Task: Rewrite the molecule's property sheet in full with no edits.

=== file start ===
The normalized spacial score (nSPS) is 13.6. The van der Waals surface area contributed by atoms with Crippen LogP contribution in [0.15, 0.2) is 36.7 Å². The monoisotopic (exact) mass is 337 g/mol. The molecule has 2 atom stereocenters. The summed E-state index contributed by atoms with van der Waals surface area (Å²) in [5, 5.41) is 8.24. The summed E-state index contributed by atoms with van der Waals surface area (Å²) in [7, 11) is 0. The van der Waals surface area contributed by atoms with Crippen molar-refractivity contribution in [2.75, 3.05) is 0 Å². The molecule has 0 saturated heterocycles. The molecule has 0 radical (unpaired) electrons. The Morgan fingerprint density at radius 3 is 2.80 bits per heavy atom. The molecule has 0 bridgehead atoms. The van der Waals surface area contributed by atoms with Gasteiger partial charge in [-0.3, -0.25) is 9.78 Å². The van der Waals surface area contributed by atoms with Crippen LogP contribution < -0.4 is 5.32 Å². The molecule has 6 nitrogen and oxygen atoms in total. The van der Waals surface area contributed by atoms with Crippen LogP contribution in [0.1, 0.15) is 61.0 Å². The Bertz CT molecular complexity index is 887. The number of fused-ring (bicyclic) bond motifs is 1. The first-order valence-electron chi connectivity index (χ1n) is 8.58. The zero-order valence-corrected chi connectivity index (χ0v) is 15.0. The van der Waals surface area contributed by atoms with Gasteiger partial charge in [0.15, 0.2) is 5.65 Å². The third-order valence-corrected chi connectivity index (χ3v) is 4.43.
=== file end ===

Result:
The normalized spacial score (nSPS) is 13.6. The van der Waals surface area contributed by atoms with Crippen LogP contribution in [0.15, 0.2) is 36.7 Å². The monoisotopic (exact) mass is 337 g/mol. The molecule has 2 atom stereocenters. The summed E-state index contributed by atoms with van der Waals surface area (Å²) in [5, 5.41) is 8.24. The summed E-state index contributed by atoms with van der Waals surface area (Å²) in [7, 11) is 0. The van der Waals surface area contributed by atoms with Crippen molar-refractivity contribution in [2.75, 3.05) is 0 Å². The molecule has 0 saturated heterocycles. The molecule has 0 radical (unpaired) electrons. The Morgan fingerprint density at radius 3 is 2.80 bits per heavy atom. The molecule has 0 bridgehead atoms. The van der Waals surface area contributed by atoms with Gasteiger partial charge in [-0.3, -0.25) is 9.78 Å². The van der Waals surface area contributed by atoms with Crippen LogP contribution < -0.4 is 5.32 Å². The molecule has 6 nitrogen and oxygen atoms in total. The van der Waals surface area contributed by atoms with Crippen LogP contribution in [0.1, 0.15) is 61.0 Å². The Bertz CT molecular complexity index is 887. The number of fused-ring (bicyclic) bond motifs is 1. The first-order valence-electron chi connectivity index (χ1n) is 8.58. The zero-order valence-corrected chi connectivity index (χ0v) is 15.0. The van der Waals surface area contributed by atoms with Gasteiger partial charge in [0.15, 0.2) is 5.65 Å². The third-order valence-corrected chi connectivity index (χ3v) is 4.43.